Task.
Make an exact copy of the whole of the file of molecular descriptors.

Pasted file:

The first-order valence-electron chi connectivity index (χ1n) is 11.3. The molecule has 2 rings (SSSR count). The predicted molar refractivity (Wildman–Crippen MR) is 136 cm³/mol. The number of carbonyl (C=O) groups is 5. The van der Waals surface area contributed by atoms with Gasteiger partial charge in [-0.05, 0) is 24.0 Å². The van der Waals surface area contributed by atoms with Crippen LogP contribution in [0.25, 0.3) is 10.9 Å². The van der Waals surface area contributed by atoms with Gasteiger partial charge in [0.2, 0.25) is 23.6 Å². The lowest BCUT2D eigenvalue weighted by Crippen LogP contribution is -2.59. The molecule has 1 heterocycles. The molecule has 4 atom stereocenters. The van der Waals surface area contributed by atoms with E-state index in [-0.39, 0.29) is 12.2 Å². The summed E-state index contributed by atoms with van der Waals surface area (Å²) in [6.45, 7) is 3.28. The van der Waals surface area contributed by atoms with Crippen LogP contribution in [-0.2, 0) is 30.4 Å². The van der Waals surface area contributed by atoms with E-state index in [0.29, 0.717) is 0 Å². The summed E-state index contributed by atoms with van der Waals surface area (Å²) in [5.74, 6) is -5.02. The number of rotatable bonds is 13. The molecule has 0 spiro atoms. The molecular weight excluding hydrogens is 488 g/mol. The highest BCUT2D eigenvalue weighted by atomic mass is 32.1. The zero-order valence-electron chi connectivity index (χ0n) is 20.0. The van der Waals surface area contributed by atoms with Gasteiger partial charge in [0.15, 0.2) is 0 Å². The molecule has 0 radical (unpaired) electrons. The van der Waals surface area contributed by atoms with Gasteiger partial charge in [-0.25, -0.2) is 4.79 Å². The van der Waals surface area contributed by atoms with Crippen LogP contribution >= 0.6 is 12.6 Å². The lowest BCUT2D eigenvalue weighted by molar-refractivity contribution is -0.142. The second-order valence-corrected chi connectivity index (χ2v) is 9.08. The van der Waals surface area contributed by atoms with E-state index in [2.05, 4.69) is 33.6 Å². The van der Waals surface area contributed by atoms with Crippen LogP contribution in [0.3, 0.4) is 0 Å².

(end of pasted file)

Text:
The first-order valence-electron chi connectivity index (χ1n) is 11.3. The molecule has 2 rings (SSSR count). The predicted molar refractivity (Wildman–Crippen MR) is 136 cm³/mol. The number of carbonyl (C=O) groups is 5. The van der Waals surface area contributed by atoms with Gasteiger partial charge in [-0.05, 0) is 24.0 Å². The van der Waals surface area contributed by atoms with Crippen LogP contribution in [0.25, 0.3) is 10.9 Å². The van der Waals surface area contributed by atoms with Gasteiger partial charge in [0.2, 0.25) is 23.6 Å². The lowest BCUT2D eigenvalue weighted by Crippen LogP contribution is -2.59. The molecule has 1 heterocycles. The molecule has 4 atom stereocenters. The van der Waals surface area contributed by atoms with E-state index in [-0.39, 0.29) is 12.2 Å². The summed E-state index contributed by atoms with van der Waals surface area (Å²) in [6.45, 7) is 3.28. The van der Waals surface area contributed by atoms with Crippen LogP contribution in [-0.2, 0) is 30.4 Å². The van der Waals surface area contributed by atoms with E-state index in [0.29, 0.717) is 0 Å². The summed E-state index contributed by atoms with van der Waals surface area (Å²) in [5.74, 6) is -5.02. The number of rotatable bonds is 13. The molecule has 0 spiro atoms. The molecular weight excluding hydrogens is 488 g/mol. The highest BCUT2D eigenvalue weighted by atomic mass is 32.1. The zero-order valence-electron chi connectivity index (χ0n) is 20.0. The van der Waals surface area contributed by atoms with Gasteiger partial charge in [0.15, 0.2) is 0 Å². The molecule has 0 radical (unpaired) electrons. The van der Waals surface area contributed by atoms with Gasteiger partial charge in [-0.25, -0.2) is 4.79 Å². The van der Waals surface area contributed by atoms with Crippen LogP contribution >= 0.6 is 12.6 Å². The lowest BCUT2D eigenvalue weighted by molar-refractivity contribution is -0.142. The second-order valence-corrected chi connectivity index (χ2v) is 9.08. The van der Waals surface area contributed by atoms with E-state index in [2.05, 4.69) is 33.6 Å². The van der Waals surface area contributed by atoms with Crippen LogP contribution in [0.3, 0.4) is 0 Å².